At the park that fateful day, Blizard noticed a stylish mom sitting off to the side as their sons played together in the sandpit.

Pregnant mom friends smile at each other and touch bellies.
Mom friends Josie Young (left) and Debi Blizard of Phinney Ridge compare notes. Credit: courtesy of Debi Blizard

“We started talking and quickly learned we had both moved to Seattle from other cities; my husband and I from New York, and her from London.” After chatting a bit, Blizard could easily picture the two of them hanging out.

“I asked Josie for her number and we’ve since become close friends — we’ve gone camping, gone to music festivals, even babysat each other's kids. When people ask how we met, I tell them I picked her up in a playground.”

5 strategies for making mom friends

If you’re looking to melt the Freeze and make a few new parent friends too, never fear. Here are five mom friend-making tips from Hee Yon Sohng and Debi Blizard and other Puget Sound parents I spoke with.

1. Take your kids to your neighborhood farmer’s market. “Oh, are those fava beans in your Elliott Bay Book Company tote bag? Where did you find that jar of salmonberry kombucha chutney?” The possibilities for organic ice breakers are endless, and there’s a good chance that fellow mom gripping a toddler leash and an armful of local dahlias also lives in the neighborhood

2. Go to Mom Prom and do something weird. Fremont mom Keri Zierler looks forward to dancing the night away for a good cause at Mom Prom at the Fremont Abbey every spring with her wife, yours truly. It was there during our first year at the event in 2015 that Zierler noticed Kirkland mom Angela Meekhof.

As she does most years for this annual school-dance-themed fundraiser, Meekhof was sporting a mullet wig, a vibrant ‘80s ensemble and a fanny pack that night. She was also, memorably, dancing around the Abbey with a ThighMaster.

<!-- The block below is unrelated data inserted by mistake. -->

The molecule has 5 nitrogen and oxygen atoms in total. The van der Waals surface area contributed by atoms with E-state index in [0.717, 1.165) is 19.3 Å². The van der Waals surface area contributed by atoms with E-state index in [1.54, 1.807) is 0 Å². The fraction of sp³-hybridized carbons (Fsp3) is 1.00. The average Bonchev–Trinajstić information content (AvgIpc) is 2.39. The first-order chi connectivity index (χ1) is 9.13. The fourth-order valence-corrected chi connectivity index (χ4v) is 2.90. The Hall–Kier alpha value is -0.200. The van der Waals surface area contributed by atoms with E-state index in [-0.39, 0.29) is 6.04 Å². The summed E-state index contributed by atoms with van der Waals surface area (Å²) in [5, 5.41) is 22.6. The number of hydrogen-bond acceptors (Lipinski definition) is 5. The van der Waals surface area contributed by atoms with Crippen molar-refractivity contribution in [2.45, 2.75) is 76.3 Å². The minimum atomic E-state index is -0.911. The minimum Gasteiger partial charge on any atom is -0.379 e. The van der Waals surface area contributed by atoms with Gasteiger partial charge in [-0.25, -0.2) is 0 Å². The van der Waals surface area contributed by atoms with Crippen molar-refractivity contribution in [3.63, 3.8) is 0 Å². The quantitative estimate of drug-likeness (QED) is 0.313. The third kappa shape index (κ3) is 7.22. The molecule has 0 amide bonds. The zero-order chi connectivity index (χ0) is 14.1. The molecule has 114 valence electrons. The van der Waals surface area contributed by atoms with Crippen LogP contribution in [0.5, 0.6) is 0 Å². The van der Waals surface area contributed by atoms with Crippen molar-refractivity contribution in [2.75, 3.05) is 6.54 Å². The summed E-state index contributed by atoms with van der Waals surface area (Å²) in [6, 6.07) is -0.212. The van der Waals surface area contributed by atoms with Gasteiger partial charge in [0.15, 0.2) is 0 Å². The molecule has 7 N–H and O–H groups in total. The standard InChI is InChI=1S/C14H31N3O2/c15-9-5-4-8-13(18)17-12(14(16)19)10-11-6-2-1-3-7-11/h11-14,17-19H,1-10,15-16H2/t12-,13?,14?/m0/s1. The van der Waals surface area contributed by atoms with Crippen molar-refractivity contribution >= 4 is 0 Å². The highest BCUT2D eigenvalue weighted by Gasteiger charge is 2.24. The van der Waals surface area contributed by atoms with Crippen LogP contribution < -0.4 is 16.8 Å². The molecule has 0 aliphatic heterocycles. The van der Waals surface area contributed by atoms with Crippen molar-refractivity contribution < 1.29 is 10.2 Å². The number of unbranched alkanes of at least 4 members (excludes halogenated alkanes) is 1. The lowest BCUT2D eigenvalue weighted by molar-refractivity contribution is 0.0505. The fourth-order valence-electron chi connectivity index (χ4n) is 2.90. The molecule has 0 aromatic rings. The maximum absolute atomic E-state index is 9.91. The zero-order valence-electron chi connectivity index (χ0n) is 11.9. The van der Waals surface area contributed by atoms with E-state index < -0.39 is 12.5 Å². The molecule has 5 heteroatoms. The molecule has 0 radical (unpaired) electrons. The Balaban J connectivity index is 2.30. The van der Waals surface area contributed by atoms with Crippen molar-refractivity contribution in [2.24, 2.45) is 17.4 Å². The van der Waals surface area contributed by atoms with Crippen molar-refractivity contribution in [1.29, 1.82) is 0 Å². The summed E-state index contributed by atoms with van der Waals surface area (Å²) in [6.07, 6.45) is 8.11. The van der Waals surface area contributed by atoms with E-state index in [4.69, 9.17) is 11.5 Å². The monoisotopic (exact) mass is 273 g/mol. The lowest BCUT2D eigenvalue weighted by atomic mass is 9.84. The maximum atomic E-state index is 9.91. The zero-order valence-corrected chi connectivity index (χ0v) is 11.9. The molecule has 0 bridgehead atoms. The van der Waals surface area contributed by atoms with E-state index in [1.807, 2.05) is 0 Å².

My wife decided then and there that she must make this stylish Leg Day enthusiast her friend, and she has done just that. Today, Zierler and Meekhof count on each other for teen-wrangling strategies and fashion advice even outside of prom season.

This year's Mom Prom at the Fremont Abbey takes place on Saturday, May 18. Tickets are $40-$50 and are on sale now. 

A group of festive middle age ladies take a curious selfie at Mom Prom.
2017 Mom Prom partiers in their early days of becoming mom buddies. From left to right: Yours truly, Keri Zierler, Katie Furtwangler (reading a “Sweet Valley High” book) and Angela Meekhof on the harmonica — but not with a ThighMaster — at this moment. Credit: Keri Zierler

3. Hang out at your child’s extracurricular activities. Is your daughter doing a TikTok dance at second base on the T-ball field? Is your son wearing a Batman costume at basketball practice? These are all great conversation starters with the parent sneaking bites of their kid’s Clif Bar next to you on the bleachers.

4. See a cool mom, approach a cool mom. It worked for Phinney Ridge mom Debi Blizard who spotted her now-pal Josie Young at Greenwood Park. Even though Blizard may have been supported by her New York roots when approaching Josie, I’m confident that our Pacific Northwest moms can pull this playgroup pickup off too.

5. Ask your friends to set you up. You did it when you were single and sick of swiping left on Tinder, why not do it as a parent? Let your friends know that you’re in the market for fellow parent buddies and they just might know someone who also secretly binge watches Love is Blind after their kids’ bedtime.